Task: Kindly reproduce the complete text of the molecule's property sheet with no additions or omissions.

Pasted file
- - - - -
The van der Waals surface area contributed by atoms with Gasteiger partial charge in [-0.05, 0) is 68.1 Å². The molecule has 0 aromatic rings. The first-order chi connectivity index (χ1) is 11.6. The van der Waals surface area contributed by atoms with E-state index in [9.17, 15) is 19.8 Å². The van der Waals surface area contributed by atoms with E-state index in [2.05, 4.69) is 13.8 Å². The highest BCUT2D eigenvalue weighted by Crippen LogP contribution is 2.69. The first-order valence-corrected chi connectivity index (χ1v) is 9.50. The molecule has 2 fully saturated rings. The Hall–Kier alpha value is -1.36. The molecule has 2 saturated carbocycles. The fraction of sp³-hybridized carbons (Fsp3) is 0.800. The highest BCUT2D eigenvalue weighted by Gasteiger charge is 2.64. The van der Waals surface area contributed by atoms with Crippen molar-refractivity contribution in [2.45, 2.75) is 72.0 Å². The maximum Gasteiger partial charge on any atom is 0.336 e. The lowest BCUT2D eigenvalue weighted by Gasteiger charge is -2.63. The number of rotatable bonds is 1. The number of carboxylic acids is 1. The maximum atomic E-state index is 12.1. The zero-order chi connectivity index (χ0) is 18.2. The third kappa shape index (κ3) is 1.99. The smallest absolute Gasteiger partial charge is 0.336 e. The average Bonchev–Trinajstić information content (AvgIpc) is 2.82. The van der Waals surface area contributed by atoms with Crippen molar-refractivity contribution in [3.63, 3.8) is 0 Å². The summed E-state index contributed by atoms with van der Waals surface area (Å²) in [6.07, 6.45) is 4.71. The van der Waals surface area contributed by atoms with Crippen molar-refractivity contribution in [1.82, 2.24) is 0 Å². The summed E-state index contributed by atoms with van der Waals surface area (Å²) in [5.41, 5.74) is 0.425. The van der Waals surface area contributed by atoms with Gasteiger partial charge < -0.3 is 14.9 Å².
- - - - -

The van der Waals surface area contributed by atoms with Gasteiger partial charge in [-0.05, 0) is 68.1 Å². The molecule has 0 aromatic rings. The first-order chi connectivity index (χ1) is 11.6. The van der Waals surface area contributed by atoms with E-state index in [9.17, 15) is 19.8 Å². The van der Waals surface area contributed by atoms with E-state index in [2.05, 4.69) is 13.8 Å². The highest BCUT2D eigenvalue weighted by Crippen LogP contribution is 2.69. The first-order valence-corrected chi connectivity index (χ1v) is 9.50. The molecule has 2 fully saturated rings. The Hall–Kier alpha value is -1.36. The molecule has 2 saturated carbocycles. The fraction of sp³-hybridized carbons (Fsp3) is 0.800. The highest BCUT2D eigenvalue weighted by Gasteiger charge is 2.64. The van der Waals surface area contributed by atoms with Crippen molar-refractivity contribution in [2.45, 2.75) is 72.0 Å². The maximum Gasteiger partial charge on any atom is 0.336 e. The lowest BCUT2D eigenvalue weighted by Gasteiger charge is -2.63. The number of rotatable bonds is 1. The number of carboxylic acids is 1. The maximum atomic E-state index is 12.1. The zero-order chi connectivity index (χ0) is 18.2. The third kappa shape index (κ3) is 1.99. The smallest absolute Gasteiger partial charge is 0.336 e. The average Bonchev–Trinajstić information content (AvgIpc) is 2.82. The van der Waals surface area contributed by atoms with Crippen molar-refractivity contribution in [3.63, 3.8) is 0 Å². The summed E-state index contributed by atoms with van der Waals surface area (Å²) in [6.07, 6.45) is 4.71. The van der Waals surface area contributed by atoms with Crippen molar-refractivity contribution in [1.82, 2.24) is 0 Å². The summed E-state index contributed by atoms with van der Waals surface area (Å²) in [5.41, 5.74) is 0.425. The van der Waals surface area contributed by atoms with Gasteiger partial charge < -0.3 is 14.9 Å².